My second step was to buy a stack of flour-sack dish towels. They’re super cheap, super absorbent and super dependable for just about any mess. I set aside one just for coffee-making: to ferry the wet filter and grounds to the trash, to clean the group head on our espresso machine and to mop up the inevitable dribbles involved with the daily process of caffeinating our bodies. I quickly adjusted to the idea that this towel was the equivalent of a tackling dummy: It would take all kinds of punishment and keep coming back for more.
I gradually, perhaps intuitively, developed a strategy on when to use paper towels rather than dish towels. If the mess came from a dog’s mouth (or some other canine body part) or was so large as to require multiple dish towels (and multiple rinsings of those multiple towels), I defaulted to paper towels. The latter situation happened only a couple of times. The worst was when some egg yolks, sitting in the fridge awaiting my wife’s next baking project, somehow escaped their glass bowl and yucked up most of the top shelf, clinging to every conceivable surface. The paper towel was my best friend that day.
But aside from that mess, and the “occasional accidents,” I relied on dish towels for everything. I even pushed myself to see how committed I was to the project. I fried half-pound burgers in a cast-iron pan, with a couple fat pats of butter, relying on a cloth towel to mop up the grease splatters. I cooked two racks of St. Louis-style ribs in an off-set smoker, keeping a dish towel draped over my shoulder to wipe my hands and keep all surfaces clear of runaway rib rub. I even fried thick-slab bacon in a pan and let the strips drain on a dish, not paper, towel.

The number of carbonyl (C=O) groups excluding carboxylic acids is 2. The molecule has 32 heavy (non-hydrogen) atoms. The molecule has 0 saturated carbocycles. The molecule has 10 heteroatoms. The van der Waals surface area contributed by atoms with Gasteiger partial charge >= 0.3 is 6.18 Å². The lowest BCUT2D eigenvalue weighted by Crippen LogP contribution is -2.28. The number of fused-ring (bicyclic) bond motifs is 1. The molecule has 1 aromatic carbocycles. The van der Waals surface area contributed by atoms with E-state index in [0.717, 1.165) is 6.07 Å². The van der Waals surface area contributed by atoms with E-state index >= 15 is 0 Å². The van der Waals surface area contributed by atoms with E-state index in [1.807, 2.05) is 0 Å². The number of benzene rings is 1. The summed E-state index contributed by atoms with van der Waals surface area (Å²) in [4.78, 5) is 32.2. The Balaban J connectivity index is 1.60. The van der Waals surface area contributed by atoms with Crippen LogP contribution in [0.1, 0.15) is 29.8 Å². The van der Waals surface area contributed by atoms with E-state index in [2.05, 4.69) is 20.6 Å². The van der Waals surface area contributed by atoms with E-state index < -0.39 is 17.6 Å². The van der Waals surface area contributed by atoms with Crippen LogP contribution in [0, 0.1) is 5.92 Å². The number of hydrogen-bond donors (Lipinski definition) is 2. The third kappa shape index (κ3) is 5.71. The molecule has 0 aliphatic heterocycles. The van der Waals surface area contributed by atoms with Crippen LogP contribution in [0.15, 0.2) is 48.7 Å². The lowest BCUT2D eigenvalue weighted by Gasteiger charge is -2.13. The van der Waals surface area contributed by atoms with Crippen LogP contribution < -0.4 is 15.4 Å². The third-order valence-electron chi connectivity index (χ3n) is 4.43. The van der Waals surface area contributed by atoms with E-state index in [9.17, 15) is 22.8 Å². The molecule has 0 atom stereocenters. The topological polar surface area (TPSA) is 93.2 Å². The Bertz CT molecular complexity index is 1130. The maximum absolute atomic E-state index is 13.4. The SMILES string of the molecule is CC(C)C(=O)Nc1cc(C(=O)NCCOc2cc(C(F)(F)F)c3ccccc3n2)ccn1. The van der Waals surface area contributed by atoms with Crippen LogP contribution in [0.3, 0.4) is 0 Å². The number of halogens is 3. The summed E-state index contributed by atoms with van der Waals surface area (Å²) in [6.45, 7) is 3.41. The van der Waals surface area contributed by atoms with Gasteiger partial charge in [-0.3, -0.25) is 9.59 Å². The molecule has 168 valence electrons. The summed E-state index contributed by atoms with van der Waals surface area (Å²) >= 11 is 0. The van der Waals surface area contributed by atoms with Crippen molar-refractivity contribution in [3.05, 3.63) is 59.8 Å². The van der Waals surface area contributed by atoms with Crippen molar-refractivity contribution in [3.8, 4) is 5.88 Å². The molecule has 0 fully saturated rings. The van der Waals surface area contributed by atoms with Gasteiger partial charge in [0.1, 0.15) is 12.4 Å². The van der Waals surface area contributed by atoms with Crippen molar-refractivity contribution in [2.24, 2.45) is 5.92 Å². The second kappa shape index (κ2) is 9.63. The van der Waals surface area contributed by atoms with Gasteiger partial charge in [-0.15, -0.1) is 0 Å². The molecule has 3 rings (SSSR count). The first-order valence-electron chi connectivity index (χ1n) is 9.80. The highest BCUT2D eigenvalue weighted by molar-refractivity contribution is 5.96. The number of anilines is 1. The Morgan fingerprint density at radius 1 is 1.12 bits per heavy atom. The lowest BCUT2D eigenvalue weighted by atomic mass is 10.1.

Sometimes the towels required only a warm rinse under the faucet to be ready for another use. Other times, they needed to be thrown into the laundry. Either way, these cheap flour-sack towels always bounced back. (Incidentally, I also bought bamboo towels, which are reusable and highly sustainable as anyone with bamboo in their backyard can attest to. They’re sold in rolls, like paper towels, but have the texture of felt, which is not a sensation you want when wiping your mouth.)
The highest hurdle to clear when switching from paper towels to cloth ones may be psychological. Americans — and I say Americans because, as a country, our use of paper towels dwarfs the rest of the planet’s — have this habit of not wanting to see evidence of the messes we make. We like to toss our messes into the trash, never to think about them again. We kick our messes down the road to let someone take care of them.
Cleaning your kitchen with a cloth towel makes the mess your own. Its evidence can linger for minutes or days, depending on how swiftly you wash the towel. The evidence can hang out in your kitchen, like an unwanted house guest. The sooner you accept these dirty misfits, the sooner you can break the paper-towel habit.
I can speak from experience. I’m on my third week now and have gone through only half-a-roll of paper towels during that time, even with canine accidents. Come to think of it, I might even start dedicating an old beach towel for those messes.